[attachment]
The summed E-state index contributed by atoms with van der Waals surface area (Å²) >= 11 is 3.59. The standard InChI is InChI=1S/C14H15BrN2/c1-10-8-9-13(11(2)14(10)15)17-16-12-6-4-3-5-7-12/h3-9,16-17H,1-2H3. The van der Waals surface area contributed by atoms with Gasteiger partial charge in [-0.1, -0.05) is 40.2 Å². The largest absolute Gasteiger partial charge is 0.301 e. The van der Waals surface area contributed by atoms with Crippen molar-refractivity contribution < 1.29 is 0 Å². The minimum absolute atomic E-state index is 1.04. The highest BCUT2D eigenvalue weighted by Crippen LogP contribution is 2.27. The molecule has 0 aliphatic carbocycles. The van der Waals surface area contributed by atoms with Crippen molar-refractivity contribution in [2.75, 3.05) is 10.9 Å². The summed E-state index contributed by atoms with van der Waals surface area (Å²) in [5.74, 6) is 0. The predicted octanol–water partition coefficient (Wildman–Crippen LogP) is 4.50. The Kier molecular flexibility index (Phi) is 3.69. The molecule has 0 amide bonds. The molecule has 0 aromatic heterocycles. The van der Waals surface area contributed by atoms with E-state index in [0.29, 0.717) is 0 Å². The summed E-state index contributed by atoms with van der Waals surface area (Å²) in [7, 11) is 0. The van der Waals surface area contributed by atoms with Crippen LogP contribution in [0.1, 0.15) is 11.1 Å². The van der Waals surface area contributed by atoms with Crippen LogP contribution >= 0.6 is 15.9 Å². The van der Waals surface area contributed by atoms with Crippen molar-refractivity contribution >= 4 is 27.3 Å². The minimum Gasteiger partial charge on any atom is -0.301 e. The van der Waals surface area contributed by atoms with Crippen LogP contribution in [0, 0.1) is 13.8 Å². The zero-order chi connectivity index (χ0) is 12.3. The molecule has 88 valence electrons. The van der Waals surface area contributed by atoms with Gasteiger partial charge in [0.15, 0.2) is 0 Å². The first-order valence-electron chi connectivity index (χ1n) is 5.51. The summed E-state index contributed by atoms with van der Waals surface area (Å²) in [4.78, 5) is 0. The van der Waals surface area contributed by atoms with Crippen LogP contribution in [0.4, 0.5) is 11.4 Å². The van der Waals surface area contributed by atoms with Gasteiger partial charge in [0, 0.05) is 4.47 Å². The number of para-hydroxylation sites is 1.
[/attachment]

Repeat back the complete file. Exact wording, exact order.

The summed E-state index contributed by atoms with van der Waals surface area (Å²) >= 11 is 3.59. The standard InChI is InChI=1S/C14H15BrN2/c1-10-8-9-13(11(2)14(10)15)17-16-12-6-4-3-5-7-12/h3-9,16-17H,1-2H3. The van der Waals surface area contributed by atoms with Gasteiger partial charge in [-0.1, -0.05) is 40.2 Å². The largest absolute Gasteiger partial charge is 0.301 e. The van der Waals surface area contributed by atoms with Crippen molar-refractivity contribution < 1.29 is 0 Å². The minimum absolute atomic E-state index is 1.04. The highest BCUT2D eigenvalue weighted by Crippen LogP contribution is 2.27. The molecule has 0 aliphatic carbocycles. The van der Waals surface area contributed by atoms with Crippen molar-refractivity contribution in [2.75, 3.05) is 10.9 Å². The summed E-state index contributed by atoms with van der Waals surface area (Å²) in [5.74, 6) is 0. The predicted octanol–water partition coefficient (Wildman–Crippen LogP) is 4.50. The Kier molecular flexibility index (Phi) is 3.69. The molecule has 0 amide bonds. The molecule has 0 aromatic heterocycles. The van der Waals surface area contributed by atoms with E-state index in [0.29, 0.717) is 0 Å². The summed E-state index contributed by atoms with van der Waals surface area (Å²) in [7, 11) is 0. The van der Waals surface area contributed by atoms with Crippen LogP contribution in [0.1, 0.15) is 11.1 Å². The van der Waals surface area contributed by atoms with Crippen LogP contribution >= 0.6 is 15.9 Å². The van der Waals surface area contributed by atoms with Crippen molar-refractivity contribution >= 4 is 27.3 Å². The minimum Gasteiger partial charge on any atom is -0.301 e. The van der Waals surface area contributed by atoms with Crippen LogP contribution in [0, 0.1) is 13.8 Å². The zero-order chi connectivity index (χ0) is 12.3. The molecule has 88 valence electrons. The van der Waals surface area contributed by atoms with Gasteiger partial charge in [0.15, 0.2) is 0 Å². The first-order valence-electron chi connectivity index (χ1n) is 5.51. The summed E-state index contributed by atoms with van der Waals surface area (Å²) in [4.78, 5) is 0. The van der Waals surface area contributed by atoms with Crippen LogP contribution in [0.4, 0.5) is 11.4 Å². The van der Waals surface area contributed by atoms with Gasteiger partial charge in [0, 0.05) is 4.47 Å². The number of para-hydroxylation sites is 1.